Why Sometimes Good Enough Is Best for Business
“When you aim for perfection, you discover it’s a moving target.”
Is perfectionism making you a deeply flawed entrepreneur?
When you’re starting or growing a business, it’s always good practice to aim for polished, top-notch work. After all, the global marketplace continues to become more competitive and complicated. If you want to stand out, you need to continuously work on being better than the competition. When it comes to the important aspects of your business – from your products and offers, to your content and website and so on – it pays to invest in making sure they’re the best that you can come up with.
But sometimes, aiming for the best can be crippling. Your impeccable standards and quest for zero errors can actually be the main cause of your growth delay. The logo that doesn’t get finalized. The email that’s languishing in forever draft mode. The brilliant idea that stays just that – a concept inside your head. All these are signs that you may be suffering from the crippling case of perfectionism.
Here’s the thing: Being obsessed with perfection can get you nowhere. If you want to move forward, if you want to see growth, if you’re aiming for positive change, then you need to determine when it’s time to let your baby go out into the big bad world, once it passes a reasonable set of standards. Here are just some of the reasons why sometimes good enough is best for business:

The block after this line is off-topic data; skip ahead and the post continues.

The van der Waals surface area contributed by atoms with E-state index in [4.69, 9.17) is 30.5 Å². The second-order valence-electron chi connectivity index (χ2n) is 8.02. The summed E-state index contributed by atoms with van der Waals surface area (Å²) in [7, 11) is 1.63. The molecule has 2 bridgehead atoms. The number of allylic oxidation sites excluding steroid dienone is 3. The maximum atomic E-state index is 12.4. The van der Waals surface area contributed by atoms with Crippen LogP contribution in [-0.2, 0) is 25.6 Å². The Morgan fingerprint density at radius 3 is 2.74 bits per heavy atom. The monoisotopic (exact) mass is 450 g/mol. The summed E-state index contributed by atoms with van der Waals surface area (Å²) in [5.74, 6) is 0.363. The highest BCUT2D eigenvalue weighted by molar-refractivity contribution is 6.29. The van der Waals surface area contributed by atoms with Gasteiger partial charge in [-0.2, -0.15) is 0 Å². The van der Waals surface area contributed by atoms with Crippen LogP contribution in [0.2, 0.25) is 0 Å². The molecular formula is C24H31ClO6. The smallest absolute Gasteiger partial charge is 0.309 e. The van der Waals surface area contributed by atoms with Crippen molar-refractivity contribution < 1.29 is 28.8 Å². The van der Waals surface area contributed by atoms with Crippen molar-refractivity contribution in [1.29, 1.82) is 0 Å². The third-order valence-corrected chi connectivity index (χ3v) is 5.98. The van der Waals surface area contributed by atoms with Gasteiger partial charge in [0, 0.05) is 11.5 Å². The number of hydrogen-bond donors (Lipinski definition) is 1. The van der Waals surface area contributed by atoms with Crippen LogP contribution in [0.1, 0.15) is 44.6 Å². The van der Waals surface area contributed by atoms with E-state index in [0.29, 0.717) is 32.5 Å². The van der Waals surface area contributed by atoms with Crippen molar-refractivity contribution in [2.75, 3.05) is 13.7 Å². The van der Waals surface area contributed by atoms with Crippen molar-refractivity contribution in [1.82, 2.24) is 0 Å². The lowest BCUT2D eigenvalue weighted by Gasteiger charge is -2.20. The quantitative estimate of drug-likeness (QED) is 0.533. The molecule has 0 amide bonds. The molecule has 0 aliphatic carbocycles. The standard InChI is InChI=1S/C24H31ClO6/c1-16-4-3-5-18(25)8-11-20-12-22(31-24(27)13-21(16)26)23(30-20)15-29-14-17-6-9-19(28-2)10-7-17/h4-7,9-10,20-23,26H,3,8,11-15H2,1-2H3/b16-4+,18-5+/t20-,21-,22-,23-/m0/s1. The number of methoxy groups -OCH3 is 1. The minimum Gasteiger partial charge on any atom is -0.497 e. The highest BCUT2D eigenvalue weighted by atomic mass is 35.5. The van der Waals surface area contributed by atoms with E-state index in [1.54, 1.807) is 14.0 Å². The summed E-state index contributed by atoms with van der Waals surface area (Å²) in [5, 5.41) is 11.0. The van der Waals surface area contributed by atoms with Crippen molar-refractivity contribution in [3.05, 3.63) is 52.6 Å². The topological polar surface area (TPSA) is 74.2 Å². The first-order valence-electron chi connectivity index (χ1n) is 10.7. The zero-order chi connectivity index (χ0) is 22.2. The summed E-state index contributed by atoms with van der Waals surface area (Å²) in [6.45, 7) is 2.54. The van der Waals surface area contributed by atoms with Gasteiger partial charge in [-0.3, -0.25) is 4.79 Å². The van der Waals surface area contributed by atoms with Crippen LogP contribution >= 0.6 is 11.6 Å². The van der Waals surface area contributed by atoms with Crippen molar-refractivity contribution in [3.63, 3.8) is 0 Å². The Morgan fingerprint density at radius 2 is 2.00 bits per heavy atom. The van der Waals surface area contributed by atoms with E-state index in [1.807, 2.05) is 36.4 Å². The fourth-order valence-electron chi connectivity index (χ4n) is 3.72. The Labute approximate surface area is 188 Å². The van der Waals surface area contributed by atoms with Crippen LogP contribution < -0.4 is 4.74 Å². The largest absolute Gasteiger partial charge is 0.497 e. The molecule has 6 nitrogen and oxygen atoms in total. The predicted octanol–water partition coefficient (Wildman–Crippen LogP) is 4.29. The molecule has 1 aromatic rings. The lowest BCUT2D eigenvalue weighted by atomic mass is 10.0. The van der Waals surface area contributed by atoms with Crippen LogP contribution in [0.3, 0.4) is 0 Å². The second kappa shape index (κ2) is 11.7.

Perfectionism can foster procrastination.
Being a perfectionist can often lead you to excessively fuss over each every single step and detail. That so-called quest for perfection soon becomes the cause of delay and your feeble excuse why you still can’t get around to, say, launching the product or publishing that blog post.
Perfectionism hinders your productivity.
It can lead to inefficiency and ineffectiveness. You can’t move on to other things because you’re still stuck on meticulously “perfecting” that single task. You end up spending so much time on so little things, with barely-there results.
Perfectionism leads to loss of time and money.
While you’re stuck with making sure each element is ideal before it gets released, you may be wasting time that should have been spent on making money. That inquiry that doesn’t get a timely reply, that presentation that still isn’t getting pitched, all translates to loss of profit or diminishing ROI.
Is it perfectionism… or simply fear?
Take a deep, honest look at yourself: Is your quest for “the best” simply a form of fear? Fear of ridicule, fear of being judged, fear of mistakes – every entrepreneur knows these fears; they’re the demons that keep them awake at three in the morning. If you really want to get things going, you’ve got to learn how to manage these fears, and understand that, in business, risks are part of the deal and can in fact lead to opportunities. Time to ditch perfectionism. Know when it’s good enough. Know that you’re good enough, and move that business forward today.
Maybe it is because I’m getting older and have accumulated a lot of experience over the years but overall, I tell my team to try to be consistently good rather than occasionally perfect. I apply it not only to our work at MGR, but also to my personal life, whether it be play time, sports, relationships, fitness, diet, etc. it’s part of my overall lifestyle philosophy.